Turning a motor vehicle lane into a bike lane on the Capitol Boulevard Bridge isnÃƒÂ¢Ã¢â€šÂ¬Ã¢â€žÂ¢t the reason for lunchtime traffic delays; Rolling Hills Charter School has concerns about the safety of students walking to and from school
Dear Road Wizard: Did ACHD's cost-benefit analysis that led to eliminating a lane of traffic on the Capitol Boulevard bridge account for the 30 minute delays at lunchtime that have developed from Vista Avenue to downtown? If not, when will ACHD be correcting its mistake?
Capitol Boulevard now has a bike lane from the Boise State University campus at Royal Boulevard to Downtown Boise. The lane is separated from traffic by a painted buffer. The bike lane required road space, and one of the four traffic lanes on the Capitol bridge over the Boise River was sacrificed. The lane loss isn't as devastating as it sounds for motorists. It only required that the original transition from three travel lanes to four lanes on Capitol was moved from just before the bridge to just beyond the bridge. That makes a small difference in motor vehicle capacity. But the current lunchtime delays are mostly the result of frequent midday lane closures on Capitol due to the construction of the two hotels at Myrtle Street and Capitol.
Dear Road Wizard: I'm the school administrator of Rolling Hills Public Charter School. I have been working with ACHD and anyone else who will listen to have Horseshoe Bend Road, in front of the school, designated as a school zone. I have indicated that there is a safety issue for my students coming and going from school each day. We need to reduce the current speed, during school hours, from 40 mph to 20 mph. In addition, the intersection of Horseshoe Bend and Hill Road is unsafe and currently not marked for crossing. When school lets out I have eight to 10 students that have to cross that intersection. Drivers ignore the flags being held by the adults. A child is going to get hurt.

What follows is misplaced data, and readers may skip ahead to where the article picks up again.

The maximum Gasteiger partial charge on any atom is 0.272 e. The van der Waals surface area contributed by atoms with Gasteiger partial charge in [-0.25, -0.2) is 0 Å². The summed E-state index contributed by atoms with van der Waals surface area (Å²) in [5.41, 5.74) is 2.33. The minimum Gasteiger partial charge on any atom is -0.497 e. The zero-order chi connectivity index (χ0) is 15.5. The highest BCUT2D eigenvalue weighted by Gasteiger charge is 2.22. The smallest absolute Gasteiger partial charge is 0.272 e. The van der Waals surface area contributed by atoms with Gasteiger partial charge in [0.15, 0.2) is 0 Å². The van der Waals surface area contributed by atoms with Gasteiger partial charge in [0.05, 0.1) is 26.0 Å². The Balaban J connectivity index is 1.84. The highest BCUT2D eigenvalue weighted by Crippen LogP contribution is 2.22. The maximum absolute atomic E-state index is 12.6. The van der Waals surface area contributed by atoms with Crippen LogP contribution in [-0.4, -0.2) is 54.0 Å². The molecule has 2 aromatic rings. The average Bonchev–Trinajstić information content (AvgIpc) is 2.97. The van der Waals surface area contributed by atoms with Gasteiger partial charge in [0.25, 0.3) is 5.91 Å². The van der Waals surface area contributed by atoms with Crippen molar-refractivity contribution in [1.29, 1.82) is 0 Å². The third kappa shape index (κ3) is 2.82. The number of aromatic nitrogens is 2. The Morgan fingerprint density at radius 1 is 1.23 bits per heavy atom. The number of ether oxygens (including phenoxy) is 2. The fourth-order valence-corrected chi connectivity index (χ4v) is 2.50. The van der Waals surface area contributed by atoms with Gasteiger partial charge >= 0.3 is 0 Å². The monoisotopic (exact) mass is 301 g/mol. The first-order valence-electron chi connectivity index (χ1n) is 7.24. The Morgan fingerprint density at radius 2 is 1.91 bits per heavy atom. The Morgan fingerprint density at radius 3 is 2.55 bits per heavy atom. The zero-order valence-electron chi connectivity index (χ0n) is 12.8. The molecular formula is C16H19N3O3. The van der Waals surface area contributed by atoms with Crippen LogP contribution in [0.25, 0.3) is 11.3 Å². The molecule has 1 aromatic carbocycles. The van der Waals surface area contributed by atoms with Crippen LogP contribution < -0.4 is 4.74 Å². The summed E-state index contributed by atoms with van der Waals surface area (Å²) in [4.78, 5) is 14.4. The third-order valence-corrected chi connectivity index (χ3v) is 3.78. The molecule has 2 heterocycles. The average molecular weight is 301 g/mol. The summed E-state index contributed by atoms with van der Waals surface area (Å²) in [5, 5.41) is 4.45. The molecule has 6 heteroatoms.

ACHD tells me that before Rolling Hills Public Charter School was built, the school hired an engineer to determine the need for pedestrian improvements. Schools are required to submit a traffic study before construction begins, and are generally required to fund any necessary improvements. Enhancements might include a reduced school zone speed limit or the installation of an enhanced crosswalk.But the Rolling Hills report stated that those types of changes weren't needed because virtually all of the students would be traveling by car. A crossing guard, as well as a reduced school speed limit on Horseshoe Bend was considered unnecessary.That made sense since charter schools don't typically serve the immediate neighborhoods. Instead, students usually come from a much larger area. It sounds like Rolling Hills may be having second thoughts about that initial report. Other schools have gone through the same thing.Last year ACHD counted pedestrians in front of the school in response to a request for a crosswalk and a 20 mph school zone. ACHD saw zero students crossing Horseshoe Bend in front of the school in the morning, and observed just one student crossing in the afternoon. ACHD will return to determine if enough students are walking this year to justify pedestrian safety improvements.As for the intersection of Horseshoe Bend and Hill Road, chip sealing covered up the existing crosswalks. Those will be re-applied. I'm sorry that drivers are ignoring the hand-held crossing flags. ACHD provided flag holders and signs to improve safety. ACHD will find out if the signs should be more prominently posted.
E-mail it to: Roadwiz@achdidaho.org
Or mail it to:
3775 Adams St.
Garden City, ID 83714
You may include photos of a particular situation, but photos cannot be returned.